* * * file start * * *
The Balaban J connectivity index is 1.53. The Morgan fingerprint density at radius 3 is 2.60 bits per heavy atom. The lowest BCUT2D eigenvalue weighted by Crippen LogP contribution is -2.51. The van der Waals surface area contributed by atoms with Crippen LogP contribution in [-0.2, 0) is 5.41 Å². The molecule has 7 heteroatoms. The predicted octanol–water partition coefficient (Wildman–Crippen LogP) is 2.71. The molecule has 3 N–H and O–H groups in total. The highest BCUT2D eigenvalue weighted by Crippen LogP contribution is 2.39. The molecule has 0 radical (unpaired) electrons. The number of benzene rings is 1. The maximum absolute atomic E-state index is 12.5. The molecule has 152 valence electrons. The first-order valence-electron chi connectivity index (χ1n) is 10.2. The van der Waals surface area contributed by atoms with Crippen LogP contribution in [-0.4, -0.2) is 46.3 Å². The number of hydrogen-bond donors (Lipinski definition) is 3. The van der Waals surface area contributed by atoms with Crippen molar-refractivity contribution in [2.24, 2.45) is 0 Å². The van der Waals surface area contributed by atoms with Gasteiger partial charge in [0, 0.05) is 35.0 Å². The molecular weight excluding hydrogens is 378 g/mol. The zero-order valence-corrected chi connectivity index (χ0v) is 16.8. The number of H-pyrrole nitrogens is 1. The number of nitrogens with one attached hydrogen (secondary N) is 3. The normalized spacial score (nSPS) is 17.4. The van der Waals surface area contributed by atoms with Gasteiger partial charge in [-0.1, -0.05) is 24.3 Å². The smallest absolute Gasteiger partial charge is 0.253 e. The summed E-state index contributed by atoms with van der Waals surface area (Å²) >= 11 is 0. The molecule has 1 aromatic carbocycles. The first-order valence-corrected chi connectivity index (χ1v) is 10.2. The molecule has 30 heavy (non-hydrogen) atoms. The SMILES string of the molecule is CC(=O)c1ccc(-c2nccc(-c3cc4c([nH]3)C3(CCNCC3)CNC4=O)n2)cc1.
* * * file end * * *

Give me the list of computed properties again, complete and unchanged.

The Balaban J connectivity index is 1.53. The Morgan fingerprint density at radius 3 is 2.60 bits per heavy atom. The lowest BCUT2D eigenvalue weighted by Crippen LogP contribution is -2.51. The van der Waals surface area contributed by atoms with Crippen LogP contribution in [-0.2, 0) is 5.41 Å². The molecule has 7 heteroatoms. The predicted octanol–water partition coefficient (Wildman–Crippen LogP) is 2.71. The molecule has 3 N–H and O–H groups in total. The highest BCUT2D eigenvalue weighted by Crippen LogP contribution is 2.39. The molecule has 0 radical (unpaired) electrons. The number of benzene rings is 1. The maximum absolute atomic E-state index is 12.5. The molecule has 152 valence electrons. The first-order valence-electron chi connectivity index (χ1n) is 10.2. The van der Waals surface area contributed by atoms with Crippen LogP contribution in [-0.4, -0.2) is 46.3 Å². The number of hydrogen-bond donors (Lipinski definition) is 3. The van der Waals surface area contributed by atoms with Crippen molar-refractivity contribution in [2.24, 2.45) is 0 Å². The van der Waals surface area contributed by atoms with Gasteiger partial charge in [0, 0.05) is 35.0 Å². The molecular weight excluding hydrogens is 378 g/mol. The zero-order valence-corrected chi connectivity index (χ0v) is 16.8. The number of H-pyrrole nitrogens is 1. The number of nitrogens with one attached hydrogen (secondary N) is 3. The normalized spacial score (nSPS) is 17.4. The van der Waals surface area contributed by atoms with Gasteiger partial charge in [-0.1, -0.05) is 24.3 Å². The smallest absolute Gasteiger partial charge is 0.253 e. The summed E-state index contributed by atoms with van der Waals surface area (Å²) >= 11 is 0. The molecule has 1 aromatic carbocycles. The first-order valence-corrected chi connectivity index (χ1v) is 10.2. The molecule has 30 heavy (non-hydrogen) atoms. The SMILES string of the molecule is CC(=O)c1ccc(-c2nccc(-c3cc4c([nH]3)C3(CCNCC3)CNC4=O)n2)cc1.